Wall Paintings
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The wall paintings are thought to be co-eval with the church, i.e. about 1180 or last quarter of the Twelfth Century.  Copies were made in 1838 by Herbert L. Smith shortly before the restoration of the Church.  Unhappily the original wall paintings were largely lost during the restoration but fortunately Smith’s original watercolours are held in the Library of the Society of Antiquaries,  http://www.sal.org.uk/ Burlington House, London.  We would like to express our appreciation to the Librarians of the Society who gave us access to the paintings and sought out other information  that was available in the Library.  Their help was above and beyond the call of duty; it made our task easier and the experience more exciting and rewarding than we had any right to expect.  Thankyou Society of Antiquaries!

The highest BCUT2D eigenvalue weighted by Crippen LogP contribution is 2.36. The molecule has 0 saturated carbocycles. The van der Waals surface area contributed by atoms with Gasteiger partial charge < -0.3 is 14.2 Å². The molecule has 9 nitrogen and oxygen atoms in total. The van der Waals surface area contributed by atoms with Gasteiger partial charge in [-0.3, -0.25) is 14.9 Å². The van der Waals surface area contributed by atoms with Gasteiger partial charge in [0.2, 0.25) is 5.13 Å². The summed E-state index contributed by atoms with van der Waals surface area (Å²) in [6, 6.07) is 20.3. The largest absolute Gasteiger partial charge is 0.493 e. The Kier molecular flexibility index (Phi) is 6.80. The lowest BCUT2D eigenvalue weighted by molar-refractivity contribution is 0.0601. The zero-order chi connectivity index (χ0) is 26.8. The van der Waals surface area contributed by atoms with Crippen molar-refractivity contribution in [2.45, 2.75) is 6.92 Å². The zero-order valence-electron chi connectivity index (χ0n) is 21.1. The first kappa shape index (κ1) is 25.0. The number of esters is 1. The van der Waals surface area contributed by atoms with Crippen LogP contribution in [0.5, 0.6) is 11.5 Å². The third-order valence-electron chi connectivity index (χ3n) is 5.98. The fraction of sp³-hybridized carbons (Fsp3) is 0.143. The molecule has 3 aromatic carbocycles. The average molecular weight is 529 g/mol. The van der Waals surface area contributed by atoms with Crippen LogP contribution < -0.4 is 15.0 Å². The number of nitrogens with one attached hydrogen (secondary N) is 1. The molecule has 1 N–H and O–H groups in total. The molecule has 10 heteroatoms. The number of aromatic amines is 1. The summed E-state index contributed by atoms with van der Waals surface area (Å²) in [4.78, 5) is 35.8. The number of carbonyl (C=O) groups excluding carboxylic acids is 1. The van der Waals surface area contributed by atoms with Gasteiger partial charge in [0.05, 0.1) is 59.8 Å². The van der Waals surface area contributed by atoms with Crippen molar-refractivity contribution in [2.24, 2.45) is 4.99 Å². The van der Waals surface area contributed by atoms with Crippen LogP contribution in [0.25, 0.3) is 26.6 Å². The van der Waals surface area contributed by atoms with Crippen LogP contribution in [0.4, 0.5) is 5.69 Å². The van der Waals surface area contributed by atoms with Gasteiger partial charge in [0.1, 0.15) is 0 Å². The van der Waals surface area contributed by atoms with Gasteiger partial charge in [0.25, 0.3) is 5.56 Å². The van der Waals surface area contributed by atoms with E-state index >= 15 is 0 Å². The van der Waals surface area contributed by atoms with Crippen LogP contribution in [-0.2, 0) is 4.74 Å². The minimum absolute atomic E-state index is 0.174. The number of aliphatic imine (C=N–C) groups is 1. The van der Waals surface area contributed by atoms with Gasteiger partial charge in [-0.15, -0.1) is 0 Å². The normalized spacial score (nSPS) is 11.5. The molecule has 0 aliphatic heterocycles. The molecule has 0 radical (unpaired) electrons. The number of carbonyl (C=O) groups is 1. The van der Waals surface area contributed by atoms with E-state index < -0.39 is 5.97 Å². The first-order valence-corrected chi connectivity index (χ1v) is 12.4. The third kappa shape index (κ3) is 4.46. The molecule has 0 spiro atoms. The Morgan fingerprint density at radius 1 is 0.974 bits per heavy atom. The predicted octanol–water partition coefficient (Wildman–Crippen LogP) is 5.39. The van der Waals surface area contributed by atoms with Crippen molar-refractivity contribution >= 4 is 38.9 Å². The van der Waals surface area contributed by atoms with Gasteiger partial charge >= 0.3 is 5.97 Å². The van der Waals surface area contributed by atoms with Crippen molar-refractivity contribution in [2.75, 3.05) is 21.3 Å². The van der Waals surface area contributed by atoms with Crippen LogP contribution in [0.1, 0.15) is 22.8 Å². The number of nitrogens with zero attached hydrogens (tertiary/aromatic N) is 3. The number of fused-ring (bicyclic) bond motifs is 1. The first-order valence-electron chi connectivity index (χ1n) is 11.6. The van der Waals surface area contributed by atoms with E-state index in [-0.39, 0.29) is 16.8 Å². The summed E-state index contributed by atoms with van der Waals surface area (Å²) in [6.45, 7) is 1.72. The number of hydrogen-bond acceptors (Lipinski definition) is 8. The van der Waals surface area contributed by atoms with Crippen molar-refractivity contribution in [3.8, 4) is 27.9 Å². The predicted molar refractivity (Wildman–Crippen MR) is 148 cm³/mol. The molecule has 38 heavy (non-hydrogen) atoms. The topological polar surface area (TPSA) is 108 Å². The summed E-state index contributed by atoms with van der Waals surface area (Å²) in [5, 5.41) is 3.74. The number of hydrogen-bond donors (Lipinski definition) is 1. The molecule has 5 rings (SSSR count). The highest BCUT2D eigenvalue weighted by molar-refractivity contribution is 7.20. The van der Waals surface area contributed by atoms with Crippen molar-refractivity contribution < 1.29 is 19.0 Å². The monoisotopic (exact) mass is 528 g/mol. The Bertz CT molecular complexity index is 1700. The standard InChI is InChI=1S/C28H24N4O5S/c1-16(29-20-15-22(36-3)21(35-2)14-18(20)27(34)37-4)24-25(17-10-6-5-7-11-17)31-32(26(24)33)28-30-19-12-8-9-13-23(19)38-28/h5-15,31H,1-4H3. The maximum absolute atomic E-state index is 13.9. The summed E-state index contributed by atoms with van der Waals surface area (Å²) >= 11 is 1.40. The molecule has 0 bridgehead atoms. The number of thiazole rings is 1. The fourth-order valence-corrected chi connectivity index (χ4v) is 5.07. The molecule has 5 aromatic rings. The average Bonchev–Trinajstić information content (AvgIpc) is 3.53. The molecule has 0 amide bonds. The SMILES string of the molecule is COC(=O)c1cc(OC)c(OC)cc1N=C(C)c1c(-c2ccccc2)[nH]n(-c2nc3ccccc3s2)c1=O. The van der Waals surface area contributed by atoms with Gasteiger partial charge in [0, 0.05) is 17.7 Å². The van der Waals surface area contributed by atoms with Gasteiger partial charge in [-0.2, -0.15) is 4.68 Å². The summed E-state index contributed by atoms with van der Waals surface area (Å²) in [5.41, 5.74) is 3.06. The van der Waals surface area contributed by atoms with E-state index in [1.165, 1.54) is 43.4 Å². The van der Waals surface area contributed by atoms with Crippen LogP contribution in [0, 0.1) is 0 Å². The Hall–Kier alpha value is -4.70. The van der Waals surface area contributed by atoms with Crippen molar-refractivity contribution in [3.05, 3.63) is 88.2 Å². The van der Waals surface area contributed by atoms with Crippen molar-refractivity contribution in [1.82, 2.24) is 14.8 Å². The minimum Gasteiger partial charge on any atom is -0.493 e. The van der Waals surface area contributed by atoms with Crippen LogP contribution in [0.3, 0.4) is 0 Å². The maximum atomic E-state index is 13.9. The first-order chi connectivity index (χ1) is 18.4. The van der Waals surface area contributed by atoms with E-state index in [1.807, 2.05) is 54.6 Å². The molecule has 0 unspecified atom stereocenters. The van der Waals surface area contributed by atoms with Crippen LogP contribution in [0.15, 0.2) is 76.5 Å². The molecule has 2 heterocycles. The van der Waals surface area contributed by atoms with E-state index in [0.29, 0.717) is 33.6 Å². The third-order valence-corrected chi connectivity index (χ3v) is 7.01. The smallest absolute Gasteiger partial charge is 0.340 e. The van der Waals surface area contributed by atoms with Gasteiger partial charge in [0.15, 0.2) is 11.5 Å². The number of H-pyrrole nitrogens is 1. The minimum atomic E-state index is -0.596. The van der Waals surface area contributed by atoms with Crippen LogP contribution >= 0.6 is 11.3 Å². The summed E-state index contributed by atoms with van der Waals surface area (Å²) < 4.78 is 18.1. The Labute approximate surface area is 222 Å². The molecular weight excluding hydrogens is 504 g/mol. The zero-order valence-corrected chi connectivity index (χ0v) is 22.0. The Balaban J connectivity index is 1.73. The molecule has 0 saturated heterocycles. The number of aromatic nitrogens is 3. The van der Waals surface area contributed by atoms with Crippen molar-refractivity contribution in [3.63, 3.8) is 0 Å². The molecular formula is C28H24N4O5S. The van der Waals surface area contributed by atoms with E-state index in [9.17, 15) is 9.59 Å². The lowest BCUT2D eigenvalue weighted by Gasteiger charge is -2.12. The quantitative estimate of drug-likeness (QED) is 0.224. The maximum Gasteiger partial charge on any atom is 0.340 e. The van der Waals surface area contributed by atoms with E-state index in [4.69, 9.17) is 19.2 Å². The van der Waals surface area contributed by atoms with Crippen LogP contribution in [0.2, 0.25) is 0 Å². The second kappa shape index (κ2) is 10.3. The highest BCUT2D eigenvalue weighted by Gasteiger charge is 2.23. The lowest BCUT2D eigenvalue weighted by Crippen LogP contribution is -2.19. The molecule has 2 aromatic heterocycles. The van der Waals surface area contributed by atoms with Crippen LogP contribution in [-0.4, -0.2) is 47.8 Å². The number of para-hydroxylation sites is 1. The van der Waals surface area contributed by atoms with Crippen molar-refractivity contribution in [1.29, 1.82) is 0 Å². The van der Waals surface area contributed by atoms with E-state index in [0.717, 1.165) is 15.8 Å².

The paintings are primarily in harmonies of red and yellow with some blue.  They have been compared with early works in the apse of St. Gabriel’s Chapel in Canterbury Cathedral for nobility of style, and details in the drapery and ornamental borders.
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For further information, see
Keyser C.E., A List of the Buildings in Great Britain and Ireland having Mural and
Other Painted Decorations of dates prior to the latter part of the 16th Century, 3rd edition, London, printed by Eyre and Spottiswode for Her Majesty’s Stationery Office, 1883.
Tristram E.W., English Medieval Wall Paintings: The Twelfth Century, published on behalf of The Pilgrim Trust by Humphrey Milford, OUP, 1944.
Archaeologia, vol xlvii, pp 164-5.
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